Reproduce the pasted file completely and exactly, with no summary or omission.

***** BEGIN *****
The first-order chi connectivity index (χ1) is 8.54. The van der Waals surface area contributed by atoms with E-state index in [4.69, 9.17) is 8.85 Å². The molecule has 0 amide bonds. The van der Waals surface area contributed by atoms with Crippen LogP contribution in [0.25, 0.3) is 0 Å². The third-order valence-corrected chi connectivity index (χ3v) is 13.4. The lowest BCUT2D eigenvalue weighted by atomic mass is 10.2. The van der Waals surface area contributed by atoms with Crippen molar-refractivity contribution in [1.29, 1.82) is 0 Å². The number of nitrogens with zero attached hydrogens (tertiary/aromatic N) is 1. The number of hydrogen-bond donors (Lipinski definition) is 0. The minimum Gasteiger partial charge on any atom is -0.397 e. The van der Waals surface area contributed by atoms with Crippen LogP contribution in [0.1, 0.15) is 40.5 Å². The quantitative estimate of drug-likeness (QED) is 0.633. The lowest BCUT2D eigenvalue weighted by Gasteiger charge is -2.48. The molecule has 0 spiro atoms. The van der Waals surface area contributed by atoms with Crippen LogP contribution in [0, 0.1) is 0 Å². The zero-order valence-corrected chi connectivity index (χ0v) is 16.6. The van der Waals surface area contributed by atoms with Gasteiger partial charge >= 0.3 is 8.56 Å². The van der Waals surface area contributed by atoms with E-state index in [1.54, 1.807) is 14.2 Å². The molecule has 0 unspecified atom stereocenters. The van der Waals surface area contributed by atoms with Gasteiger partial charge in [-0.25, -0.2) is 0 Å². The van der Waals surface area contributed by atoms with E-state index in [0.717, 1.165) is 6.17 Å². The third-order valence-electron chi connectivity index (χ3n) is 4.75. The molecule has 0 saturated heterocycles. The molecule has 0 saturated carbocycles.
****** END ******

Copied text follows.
The first-order chi connectivity index (χ1) is 8.54. The van der Waals surface area contributed by atoms with E-state index in [4.69, 9.17) is 8.85 Å². The molecule has 0 amide bonds. The van der Waals surface area contributed by atoms with Crippen LogP contribution in [0.25, 0.3) is 0 Å². The third-order valence-corrected chi connectivity index (χ3v) is 13.4. The lowest BCUT2D eigenvalue weighted by atomic mass is 10.2. The van der Waals surface area contributed by atoms with Crippen molar-refractivity contribution in [1.29, 1.82) is 0 Å². The number of nitrogens with zero attached hydrogens (tertiary/aromatic N) is 1. The number of hydrogen-bond donors (Lipinski definition) is 0. The minimum Gasteiger partial charge on any atom is -0.397 e. The van der Waals surface area contributed by atoms with Crippen LogP contribution in [0.1, 0.15) is 40.5 Å². The quantitative estimate of drug-likeness (QED) is 0.633. The lowest BCUT2D eigenvalue weighted by Gasteiger charge is -2.48. The molecule has 0 spiro atoms. The van der Waals surface area contributed by atoms with Crippen LogP contribution in [0, 0.1) is 0 Å². The zero-order valence-corrected chi connectivity index (χ0v) is 16.6. The van der Waals surface area contributed by atoms with Gasteiger partial charge >= 0.3 is 8.56 Å². The van der Waals surface area contributed by atoms with E-state index in [1.54, 1.807) is 14.2 Å². The molecule has 0 unspecified atom stereocenters. The van der Waals surface area contributed by atoms with Gasteiger partial charge in [-0.25, -0.2) is 0 Å². The van der Waals surface area contributed by atoms with E-state index in [0.717, 1.165) is 6.17 Å². The third-order valence-electron chi connectivity index (χ3n) is 4.75. The molecule has 0 saturated heterocycles. The molecule has 0 saturated carbocycles.